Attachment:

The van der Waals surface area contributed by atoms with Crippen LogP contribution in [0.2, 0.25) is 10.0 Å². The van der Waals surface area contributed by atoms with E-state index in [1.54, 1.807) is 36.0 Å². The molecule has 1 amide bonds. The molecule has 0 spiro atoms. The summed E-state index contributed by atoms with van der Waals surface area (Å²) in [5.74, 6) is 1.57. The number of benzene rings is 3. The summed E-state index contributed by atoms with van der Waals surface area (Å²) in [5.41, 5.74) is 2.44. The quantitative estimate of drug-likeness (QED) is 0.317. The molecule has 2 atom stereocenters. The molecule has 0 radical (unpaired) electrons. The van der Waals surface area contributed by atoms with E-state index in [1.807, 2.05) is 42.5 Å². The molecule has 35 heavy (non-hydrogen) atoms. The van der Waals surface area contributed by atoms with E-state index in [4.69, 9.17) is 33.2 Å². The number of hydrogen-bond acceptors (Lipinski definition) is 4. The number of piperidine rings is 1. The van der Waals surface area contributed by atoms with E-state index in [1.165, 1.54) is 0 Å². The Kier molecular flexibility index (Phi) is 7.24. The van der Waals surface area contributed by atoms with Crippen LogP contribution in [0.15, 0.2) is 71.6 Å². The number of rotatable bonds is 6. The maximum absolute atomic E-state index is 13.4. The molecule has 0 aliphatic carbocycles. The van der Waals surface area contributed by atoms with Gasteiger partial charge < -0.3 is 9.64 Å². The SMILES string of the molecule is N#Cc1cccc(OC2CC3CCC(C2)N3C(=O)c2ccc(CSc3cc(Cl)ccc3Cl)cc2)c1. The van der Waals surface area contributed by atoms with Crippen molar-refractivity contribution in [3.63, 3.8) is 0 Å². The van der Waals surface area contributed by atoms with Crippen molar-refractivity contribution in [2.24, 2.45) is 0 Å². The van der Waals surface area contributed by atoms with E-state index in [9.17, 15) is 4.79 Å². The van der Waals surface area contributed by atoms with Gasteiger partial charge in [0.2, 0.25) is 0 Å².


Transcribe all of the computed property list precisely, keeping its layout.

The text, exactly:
The van der Waals surface area contributed by atoms with Crippen LogP contribution in [0.2, 0.25) is 10.0 Å². The van der Waals surface area contributed by atoms with E-state index in [1.54, 1.807) is 36.0 Å². The molecule has 1 amide bonds. The molecule has 0 spiro atoms. The summed E-state index contributed by atoms with van der Waals surface area (Å²) in [5.74, 6) is 1.57. The number of benzene rings is 3. The summed E-state index contributed by atoms with van der Waals surface area (Å²) in [5.41, 5.74) is 2.44. The quantitative estimate of drug-likeness (QED) is 0.317. The molecule has 2 atom stereocenters. The molecule has 0 radical (unpaired) electrons. The van der Waals surface area contributed by atoms with E-state index in [1.807, 2.05) is 42.5 Å². The molecule has 35 heavy (non-hydrogen) atoms. The van der Waals surface area contributed by atoms with E-state index in [4.69, 9.17) is 33.2 Å². The number of hydrogen-bond acceptors (Lipinski definition) is 4. The number of piperidine rings is 1. The van der Waals surface area contributed by atoms with E-state index in [1.165, 1.54) is 0 Å². The Kier molecular flexibility index (Phi) is 7.24. The van der Waals surface area contributed by atoms with Crippen LogP contribution in [0.15, 0.2) is 71.6 Å². The number of rotatable bonds is 6. The maximum absolute atomic E-state index is 13.4. The molecule has 0 aliphatic carbocycles. The van der Waals surface area contributed by atoms with Gasteiger partial charge < -0.3 is 9.64 Å². The SMILES string of the molecule is N#Cc1cccc(OC2CC3CCC(C2)N3C(=O)c2ccc(CSc3cc(Cl)ccc3Cl)cc2)c1. The van der Waals surface area contributed by atoms with Crippen molar-refractivity contribution in [3.63, 3.8) is 0 Å². The van der Waals surface area contributed by atoms with Crippen molar-refractivity contribution in [2.24, 2.45) is 0 Å². The van der Waals surface area contributed by atoms with E-state index in [9.17, 15) is 4.79 Å². The van der Waals surface area contributed by atoms with Gasteiger partial charge in [0.2, 0.25) is 0 Å².